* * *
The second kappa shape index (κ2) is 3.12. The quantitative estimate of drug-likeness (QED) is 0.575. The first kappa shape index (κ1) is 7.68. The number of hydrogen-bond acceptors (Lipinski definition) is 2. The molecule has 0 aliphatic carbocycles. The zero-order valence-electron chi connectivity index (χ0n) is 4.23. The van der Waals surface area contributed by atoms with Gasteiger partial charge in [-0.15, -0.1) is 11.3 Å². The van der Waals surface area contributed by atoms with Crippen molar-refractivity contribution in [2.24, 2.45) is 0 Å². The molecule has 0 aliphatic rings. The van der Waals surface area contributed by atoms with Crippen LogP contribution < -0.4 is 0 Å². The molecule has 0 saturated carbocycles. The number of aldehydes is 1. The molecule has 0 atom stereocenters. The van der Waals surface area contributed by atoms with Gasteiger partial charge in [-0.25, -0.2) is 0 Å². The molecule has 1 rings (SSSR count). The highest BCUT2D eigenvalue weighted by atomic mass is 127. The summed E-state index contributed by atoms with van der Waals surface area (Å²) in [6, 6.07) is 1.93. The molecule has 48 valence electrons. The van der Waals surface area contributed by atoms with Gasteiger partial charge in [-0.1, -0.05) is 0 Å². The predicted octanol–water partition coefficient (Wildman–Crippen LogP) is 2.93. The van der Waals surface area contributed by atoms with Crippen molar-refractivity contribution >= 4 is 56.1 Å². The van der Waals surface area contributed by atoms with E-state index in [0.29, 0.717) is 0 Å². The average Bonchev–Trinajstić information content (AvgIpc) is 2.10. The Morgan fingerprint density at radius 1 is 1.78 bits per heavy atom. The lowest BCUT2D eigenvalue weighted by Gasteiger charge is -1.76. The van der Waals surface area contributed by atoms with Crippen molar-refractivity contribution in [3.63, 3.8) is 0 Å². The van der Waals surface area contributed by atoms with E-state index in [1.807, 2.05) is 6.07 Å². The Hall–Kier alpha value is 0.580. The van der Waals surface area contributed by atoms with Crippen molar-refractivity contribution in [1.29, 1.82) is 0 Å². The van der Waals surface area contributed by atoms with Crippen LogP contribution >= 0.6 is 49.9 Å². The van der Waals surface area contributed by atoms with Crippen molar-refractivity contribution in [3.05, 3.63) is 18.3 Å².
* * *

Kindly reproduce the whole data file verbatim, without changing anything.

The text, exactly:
The second kappa shape index (κ2) is 3.12. The quantitative estimate of drug-likeness (QED) is 0.575. The first kappa shape index (κ1) is 7.68. The number of hydrogen-bond acceptors (Lipinski definition) is 2. The molecule has 0 aliphatic carbocycles. The zero-order valence-electron chi connectivity index (χ0n) is 4.23. The van der Waals surface area contributed by atoms with Gasteiger partial charge in [-0.15, -0.1) is 11.3 Å². The van der Waals surface area contributed by atoms with Crippen molar-refractivity contribution in [2.24, 2.45) is 0 Å². The molecule has 0 aliphatic rings. The van der Waals surface area contributed by atoms with Crippen LogP contribution < -0.4 is 0 Å². The molecule has 0 saturated carbocycles. The number of aldehydes is 1. The molecule has 0 atom stereocenters. The van der Waals surface area contributed by atoms with Gasteiger partial charge in [-0.25, -0.2) is 0 Å². The molecule has 1 rings (SSSR count). The highest BCUT2D eigenvalue weighted by atomic mass is 127. The summed E-state index contributed by atoms with van der Waals surface area (Å²) in [6, 6.07) is 1.93. The molecule has 48 valence electrons. The van der Waals surface area contributed by atoms with Gasteiger partial charge in [-0.1, -0.05) is 0 Å². The predicted octanol–water partition coefficient (Wildman–Crippen LogP) is 2.93. The van der Waals surface area contributed by atoms with Crippen molar-refractivity contribution >= 4 is 56.1 Å². The van der Waals surface area contributed by atoms with E-state index in [0.29, 0.717) is 0 Å². The average Bonchev–Trinajstić information content (AvgIpc) is 2.10. The Morgan fingerprint density at radius 1 is 1.78 bits per heavy atom. The lowest BCUT2D eigenvalue weighted by Gasteiger charge is -1.76. The van der Waals surface area contributed by atoms with Crippen molar-refractivity contribution in [3.63, 3.8) is 0 Å². The van der Waals surface area contributed by atoms with E-state index in [1.807, 2.05) is 6.07 Å². The Hall–Kier alpha value is 0.580. The van der Waals surface area contributed by atoms with Crippen molar-refractivity contribution in [1.29, 1.82) is 0 Å². The van der Waals surface area contributed by atoms with Crippen LogP contribution >= 0.6 is 49.9 Å². The van der Waals surface area contributed by atoms with Crippen molar-refractivity contribution in [3.05, 3.63) is 18.3 Å².